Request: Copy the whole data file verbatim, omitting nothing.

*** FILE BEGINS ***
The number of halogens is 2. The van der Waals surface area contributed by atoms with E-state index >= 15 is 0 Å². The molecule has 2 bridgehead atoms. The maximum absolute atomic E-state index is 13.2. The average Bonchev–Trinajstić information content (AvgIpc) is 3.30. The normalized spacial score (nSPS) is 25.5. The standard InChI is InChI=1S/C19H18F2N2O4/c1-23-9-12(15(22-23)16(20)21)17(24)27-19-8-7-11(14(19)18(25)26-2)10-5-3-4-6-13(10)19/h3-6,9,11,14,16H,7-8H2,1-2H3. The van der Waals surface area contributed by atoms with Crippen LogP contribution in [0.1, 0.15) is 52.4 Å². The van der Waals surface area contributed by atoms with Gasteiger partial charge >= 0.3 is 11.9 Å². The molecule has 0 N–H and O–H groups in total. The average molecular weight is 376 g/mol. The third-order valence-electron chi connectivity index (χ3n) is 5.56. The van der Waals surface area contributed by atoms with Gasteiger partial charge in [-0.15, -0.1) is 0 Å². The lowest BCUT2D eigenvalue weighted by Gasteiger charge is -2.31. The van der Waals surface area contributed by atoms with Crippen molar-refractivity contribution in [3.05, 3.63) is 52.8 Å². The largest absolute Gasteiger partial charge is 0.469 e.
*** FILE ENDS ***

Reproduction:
The number of halogens is 2. The van der Waals surface area contributed by atoms with E-state index >= 15 is 0 Å². The molecule has 2 bridgehead atoms. The maximum absolute atomic E-state index is 13.2. The average Bonchev–Trinajstić information content (AvgIpc) is 3.30. The normalized spacial score (nSPS) is 25.5. The standard InChI is InChI=1S/C19H18F2N2O4/c1-23-9-12(15(22-23)16(20)21)17(24)27-19-8-7-11(14(19)18(25)26-2)10-5-3-4-6-13(10)19/h3-6,9,11,14,16H,7-8H2,1-2H3. The van der Waals surface area contributed by atoms with Crippen LogP contribution in [0.1, 0.15) is 52.4 Å². The van der Waals surface area contributed by atoms with Gasteiger partial charge >= 0.3 is 11.9 Å². The molecule has 0 N–H and O–H groups in total. The average molecular weight is 376 g/mol. The third-order valence-electron chi connectivity index (χ3n) is 5.56. The van der Waals surface area contributed by atoms with Gasteiger partial charge in [-0.15, -0.1) is 0 Å². The lowest BCUT2D eigenvalue weighted by Gasteiger charge is -2.31. The van der Waals surface area contributed by atoms with Crippen molar-refractivity contribution in [3.05, 3.63) is 52.8 Å². The largest absolute Gasteiger partial charge is 0.469 e.